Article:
There was one 17-year-old student who had gone to the protests not really understanding the issues. When he saw his friend get shot in the chest and go down, bleeding, he just ran and kept running.

We supplemented all of this with information we had gathered over the years for many of the locations where these protests took place. We know places of detention. We know about specific interrogation techniques that have been used. Nothing appears in our report that has not been confirmed by multiple sources.

What are some of the worst atrocities you documented?

Some of the protesters who had been in detention had weights tied to their testicles. We also documented cases of students arrested in their dormitories, blindfolded, taken to unknown places, hung upside-down by their ankles, beaten and told to reveal who was behind the protests.

Which stories moved you most?

There was one 17-year-old student who had gone to the protests not really understanding the issues. When he saw his friend get shot in the chest and go down, bleeding, he just ran and kept running. I interviewed him as he crossed the border into Kenya. One minute, he was worrying about school and his grades. The next minute, he realized that he might never see his family again, all because he joined a peaceful protest.

The other was the story of a young girl from the Arsi zone, a grade 8 student. Of the 28 students in her class, 12 had been arrested and their whereabouts were unknown, 3 had been arrested but later released, 4 had run away, 1 had been shot and killed, and 2 had been injured. When the teacher was arrested, and classes stopped, she fled.

Given the repressive climate, how were you able to protect your sources from retaliation?

We have seen many examples in the past where individuals who supplied information to international journalists and occasionally to human rights organizations were arrested or had to flee the country. The threats are real. Individuals only open up when they believe that we will protect their information and ensure their confidentiality. That’s why we do not supply names of those we interviewed or of locations nor any other detail that could identify our sources.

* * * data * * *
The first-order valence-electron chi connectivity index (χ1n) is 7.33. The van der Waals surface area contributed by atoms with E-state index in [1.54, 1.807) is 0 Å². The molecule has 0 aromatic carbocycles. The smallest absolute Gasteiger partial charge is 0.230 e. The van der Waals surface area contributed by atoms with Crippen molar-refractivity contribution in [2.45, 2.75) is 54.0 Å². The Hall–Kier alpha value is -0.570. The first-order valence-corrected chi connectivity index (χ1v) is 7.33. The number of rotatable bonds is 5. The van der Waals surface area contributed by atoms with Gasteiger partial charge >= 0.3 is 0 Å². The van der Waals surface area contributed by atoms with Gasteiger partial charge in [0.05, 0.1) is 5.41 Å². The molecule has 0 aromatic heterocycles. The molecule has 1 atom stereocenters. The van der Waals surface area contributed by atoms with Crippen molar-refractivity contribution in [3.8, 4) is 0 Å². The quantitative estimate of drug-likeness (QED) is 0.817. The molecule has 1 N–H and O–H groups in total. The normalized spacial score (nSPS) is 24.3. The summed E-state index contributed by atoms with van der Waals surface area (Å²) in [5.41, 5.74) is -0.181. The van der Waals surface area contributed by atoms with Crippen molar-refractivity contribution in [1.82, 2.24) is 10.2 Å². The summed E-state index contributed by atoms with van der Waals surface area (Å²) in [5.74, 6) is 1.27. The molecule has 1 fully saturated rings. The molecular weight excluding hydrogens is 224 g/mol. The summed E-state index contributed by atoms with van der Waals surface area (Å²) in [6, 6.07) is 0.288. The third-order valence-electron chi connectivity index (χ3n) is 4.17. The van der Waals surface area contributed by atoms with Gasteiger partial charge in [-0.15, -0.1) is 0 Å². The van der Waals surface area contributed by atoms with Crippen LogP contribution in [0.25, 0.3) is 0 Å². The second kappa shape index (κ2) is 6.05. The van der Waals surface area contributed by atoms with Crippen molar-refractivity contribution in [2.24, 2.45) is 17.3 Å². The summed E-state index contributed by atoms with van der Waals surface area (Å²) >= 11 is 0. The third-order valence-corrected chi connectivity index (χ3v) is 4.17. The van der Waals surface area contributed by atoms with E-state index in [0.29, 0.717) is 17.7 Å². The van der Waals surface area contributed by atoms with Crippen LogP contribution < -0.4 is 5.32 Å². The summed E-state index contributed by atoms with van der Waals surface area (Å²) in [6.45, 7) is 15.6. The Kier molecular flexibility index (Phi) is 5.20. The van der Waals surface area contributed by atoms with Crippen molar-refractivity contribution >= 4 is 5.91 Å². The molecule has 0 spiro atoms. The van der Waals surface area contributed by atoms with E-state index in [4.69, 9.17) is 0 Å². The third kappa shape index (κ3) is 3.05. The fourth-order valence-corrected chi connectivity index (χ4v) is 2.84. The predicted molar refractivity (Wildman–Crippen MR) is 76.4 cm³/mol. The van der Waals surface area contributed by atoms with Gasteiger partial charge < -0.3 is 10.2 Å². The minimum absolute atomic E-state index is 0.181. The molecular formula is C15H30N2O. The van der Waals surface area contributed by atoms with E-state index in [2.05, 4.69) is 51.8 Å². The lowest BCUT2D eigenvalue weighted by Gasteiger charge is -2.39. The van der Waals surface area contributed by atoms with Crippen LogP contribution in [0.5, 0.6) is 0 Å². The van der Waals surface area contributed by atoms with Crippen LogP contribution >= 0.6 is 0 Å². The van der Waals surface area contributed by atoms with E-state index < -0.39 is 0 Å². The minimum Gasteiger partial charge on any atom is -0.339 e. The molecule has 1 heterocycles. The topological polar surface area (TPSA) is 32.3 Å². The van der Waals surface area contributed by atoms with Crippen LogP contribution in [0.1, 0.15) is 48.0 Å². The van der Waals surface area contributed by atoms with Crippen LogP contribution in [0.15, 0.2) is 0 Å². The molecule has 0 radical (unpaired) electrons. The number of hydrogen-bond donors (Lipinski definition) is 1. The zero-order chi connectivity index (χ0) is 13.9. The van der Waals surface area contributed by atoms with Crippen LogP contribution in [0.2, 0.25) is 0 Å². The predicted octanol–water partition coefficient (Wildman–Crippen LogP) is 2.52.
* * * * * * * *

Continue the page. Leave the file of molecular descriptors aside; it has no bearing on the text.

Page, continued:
What effect has the crackdown had on the Oromo community?

Even though the government has cancelled the Master Plan, people remain skeptical. After decades of broken promises, many feel that those announcements are solely made for the benefit of an international audience, and that the government has no real intention to back down on its abusive approach to development.

Most of the mothers and fathers we spoke to have at least one child either in detention or in some refugee camp across the border. Some have no idea what happened to their children. They know they went to the protests, and that was the last they heard of them.

Thousands of student protesters have been forced to flee their homes and have sought asylum in neighboring countries, where they face numerous security risks and economic hardships. Often they find themselves stranded in a country whose language they don’t speak and where they are unlikely to be able to finish their education. For them, the future looks very bleak.

What has the international response been?

The United States and Ethiopia’s other allies like to highlight the regional counterterrorism initiatives Ethiopia is involved in, but turn a blind eye to domestic repression. The fact that Ethiopia hosts hundreds of thousands of refugees, and is the seat of the African Union, makes it even more difficult for other governments to publicly criticize the country’s response to these protests. However, if they continue to disregard the crackdown, Ethiopia’s long-term stability will be at risk. The situation is tense. The kids I talked to just want a future. But after hundreds of students have paid with their lives for taking their grievances to the streets, a growing number of people feel that there is no avenue left for peaceful expression of dissent.

What ought to be done to end the crisis?

The US and other allies should take a much firmer stance against these abuses and let Ethiopia know that it is not ok to arrest tens of thousands of students and shoot at kids who are peacefully protesting. There needs to be an independent, transparent investigation into this crackdown. Since the Ethiopian government has not shown that it is able or willing to conduct such investigations, allied countries and international entities ought to lend their support to ensure that members of the security forces responsible for abuses are held to account, whatever their rank.

Source : Human Rights Watch

Burundi: General Gunned Down in Bujumbura

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Bujumbura — BURUNDI is teetering on the brink of full scale mayhem following the assassination of a top army general. There is a spree of assassination attempts rocking the East African country. They were shot at the school premises as they dropped the daughter offer.

The assassination of Brigadier General Kararuza comes in the wake of several instances of politically-motivated assassination attempts, including another attacks on Monday on Martin Nivyabandi, Minister of Human Rights, Social Affairs and Gender, as well as those on prominent members of the security forces. This has sparked outrage from the international community.

“All such acts of violence serve no purpose other than to worsen the already volatile situation in Burundi,” said United Nations Secretary General, Ban Ki-moon. He urged for a rigorous and prompt investigation into the events.